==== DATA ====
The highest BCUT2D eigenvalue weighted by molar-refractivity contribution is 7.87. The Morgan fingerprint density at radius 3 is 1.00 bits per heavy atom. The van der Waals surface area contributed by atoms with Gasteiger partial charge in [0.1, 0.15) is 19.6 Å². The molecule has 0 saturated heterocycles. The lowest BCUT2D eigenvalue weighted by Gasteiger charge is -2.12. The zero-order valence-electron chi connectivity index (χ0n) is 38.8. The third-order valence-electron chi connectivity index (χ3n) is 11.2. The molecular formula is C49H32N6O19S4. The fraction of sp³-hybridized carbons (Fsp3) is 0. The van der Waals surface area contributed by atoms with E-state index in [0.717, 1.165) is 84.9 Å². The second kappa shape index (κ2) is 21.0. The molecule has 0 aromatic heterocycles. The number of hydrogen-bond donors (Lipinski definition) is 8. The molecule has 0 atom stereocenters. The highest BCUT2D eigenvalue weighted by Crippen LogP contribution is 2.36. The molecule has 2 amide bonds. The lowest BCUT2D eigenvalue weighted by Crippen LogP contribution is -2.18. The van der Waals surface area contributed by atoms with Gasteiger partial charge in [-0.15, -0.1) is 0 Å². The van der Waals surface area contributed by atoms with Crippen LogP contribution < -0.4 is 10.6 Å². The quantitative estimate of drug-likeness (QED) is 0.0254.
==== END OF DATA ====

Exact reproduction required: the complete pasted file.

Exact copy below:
The highest BCUT2D eigenvalue weighted by molar-refractivity contribution is 7.87. The Morgan fingerprint density at radius 3 is 1.00 bits per heavy atom. The van der Waals surface area contributed by atoms with Gasteiger partial charge in [0.1, 0.15) is 19.6 Å². The molecule has 0 saturated heterocycles. The lowest BCUT2D eigenvalue weighted by Gasteiger charge is -2.12. The zero-order valence-electron chi connectivity index (χ0n) is 38.8. The third-order valence-electron chi connectivity index (χ3n) is 11.2. The molecular formula is C49H32N6O19S4. The fraction of sp³-hybridized carbons (Fsp3) is 0. The van der Waals surface area contributed by atoms with E-state index in [0.717, 1.165) is 84.9 Å². The second kappa shape index (κ2) is 21.0. The molecule has 0 aromatic heterocycles. The number of hydrogen-bond donors (Lipinski definition) is 8. The molecule has 0 atom stereocenters. The highest BCUT2D eigenvalue weighted by Crippen LogP contribution is 2.36. The molecule has 2 amide bonds. The lowest BCUT2D eigenvalue weighted by Crippen LogP contribution is -2.18. The van der Waals surface area contributed by atoms with Gasteiger partial charge in [-0.15, -0.1) is 0 Å². The van der Waals surface area contributed by atoms with Crippen LogP contribution < -0.4 is 10.6 Å². The quantitative estimate of drug-likeness (QED) is 0.0254.